Wednesday, November 12, 2008

The Solace of Opens Spaces by Gretel Ehrlich - Excerpts

The Solace of Open Spaces. Gretel Ehrlich. 1985. ISBN 0140081135


It had occurred to me that comfort was only a disguise for discomfort; reference points, a disguise for what will always change. Friends asked when I was going to stop “hiding out” in Wyoming. What appeared to them as a landscape of lunar desolation and intellectual backwardness was luxurious to me. For the first time I was able to take up residence on earth with no alibis, no self-promoting schemes.

The truest art I would strive for in any work would be to give the page the same qualities as earth: weather would land on it harshly; light would elucidate the most difficult truths; wind would sweep away obtuse padding.

When I asked an older ranch hand to describe Wyoming’s openness, he said, “It’s all a bunch of nothing – wind and rattlesnakes – and so much of it you can’t tell where you’re going or where you’ve been and it don’t make much difference.

I suspect that my original motive for coming here was to “lose myself” in new and unpopulated territory. Instead of producing the numbness I thought I wanted, life on the sheep ranch woke me up. The vitality of the people I was working with flushed out what had become a hallucinatory rawness inside me. I threw away my clothes and bought new ones; I cut my hair. The arid country was a clean slate. Its absolute difference steadied me.

I’ve spent hours riding to sheep camp at dawn in a pickup when nothing was said; eaten meals in the cookhouse when the only words spoken were a mumbled “Thank you, ma’am” at the end of dinner. The silence is profound. Instead of talking, we seem to share one eye. Keenly observed, the world is transformed. The landscape is engorged with detail, every movement on it chillingly sharp. The air between people is charged. Days unfold, bathed in their own music. Nights become hallucinatory; dreams, prescient.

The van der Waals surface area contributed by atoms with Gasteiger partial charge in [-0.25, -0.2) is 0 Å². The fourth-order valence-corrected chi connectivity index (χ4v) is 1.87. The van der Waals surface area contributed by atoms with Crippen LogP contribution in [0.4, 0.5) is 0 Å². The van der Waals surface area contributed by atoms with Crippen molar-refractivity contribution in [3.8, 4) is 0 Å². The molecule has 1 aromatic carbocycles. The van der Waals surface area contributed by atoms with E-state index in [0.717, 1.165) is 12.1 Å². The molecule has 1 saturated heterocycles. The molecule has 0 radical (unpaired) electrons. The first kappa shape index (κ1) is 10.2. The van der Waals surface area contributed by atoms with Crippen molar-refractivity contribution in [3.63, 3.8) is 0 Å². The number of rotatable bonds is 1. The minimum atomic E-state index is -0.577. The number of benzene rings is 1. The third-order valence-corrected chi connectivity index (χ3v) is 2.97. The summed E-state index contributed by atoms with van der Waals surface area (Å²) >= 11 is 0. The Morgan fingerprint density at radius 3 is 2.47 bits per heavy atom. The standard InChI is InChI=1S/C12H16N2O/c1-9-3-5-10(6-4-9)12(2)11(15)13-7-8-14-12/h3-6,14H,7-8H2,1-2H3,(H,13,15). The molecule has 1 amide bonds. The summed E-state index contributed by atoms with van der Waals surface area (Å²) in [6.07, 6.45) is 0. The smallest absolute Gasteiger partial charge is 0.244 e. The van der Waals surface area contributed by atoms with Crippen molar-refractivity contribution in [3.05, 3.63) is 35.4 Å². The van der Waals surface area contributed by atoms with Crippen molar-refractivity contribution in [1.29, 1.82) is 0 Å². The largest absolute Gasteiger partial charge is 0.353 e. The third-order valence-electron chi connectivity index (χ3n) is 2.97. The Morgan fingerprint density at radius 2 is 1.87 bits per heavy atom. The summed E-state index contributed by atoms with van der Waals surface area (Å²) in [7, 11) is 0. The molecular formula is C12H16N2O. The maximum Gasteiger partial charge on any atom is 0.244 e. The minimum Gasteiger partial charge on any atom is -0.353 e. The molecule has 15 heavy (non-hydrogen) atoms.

Perhaps because the West is historically new, conventional morality is still felt to be less important than rock-bottom truths. Though there’s always a lot of teasing and sparring, people are blunt with one another, sometimes even cruel, believing honesty is stronger medicine than sympathy, which may console but often conceals.

The owners were there, a husband and wife, she a descendant of the original Mormon homesteader. They had the drawn, brittle look that comes from a lifetime of doing work that you don’t love, then finding out you’re a million dollars in debt to boot. “She’s got so many wrinkles she has to screw her hat on to go to church,” said a sheepherder, now unemployed, as she walked by. Her husband, who had married into the family, squinted as if he had been slapped in the face.

Another herder I visited told me that it was the ducks flying overhead in pairs that made him feel left out and lonesome.

Fred cut a curious image on the range: he wore rags – layers of overalls, slickers, sweaters, wool shirts stitched together – topped by what looked like a Maine fisherman’s rain hat. Under it all, his long underwear had been changed so infrequently, his body hair had grown into the weave.

Fred was proud of his self-discipline. He’d taught himself English, abstained from tobacco and drink, and never owned a radio. Since solitude was the peg he’d hung his life on, he saw no point in complaining about it. Besides sheep, his one enthusiasm was international politics. He seemed to inhale the whole of U.S. News & World Report each week, knew where very war, small and big, was being fought, and would plead for peace, he told me, if only someone could hear him.

True solace is finding none, which to say, it is everywhere.

Winter scarified me. Under each cheekbone I thought I could feel claw marks and scar tissue. What can seem like a hard-shell veneer on people here is really a necessary spirited resilience.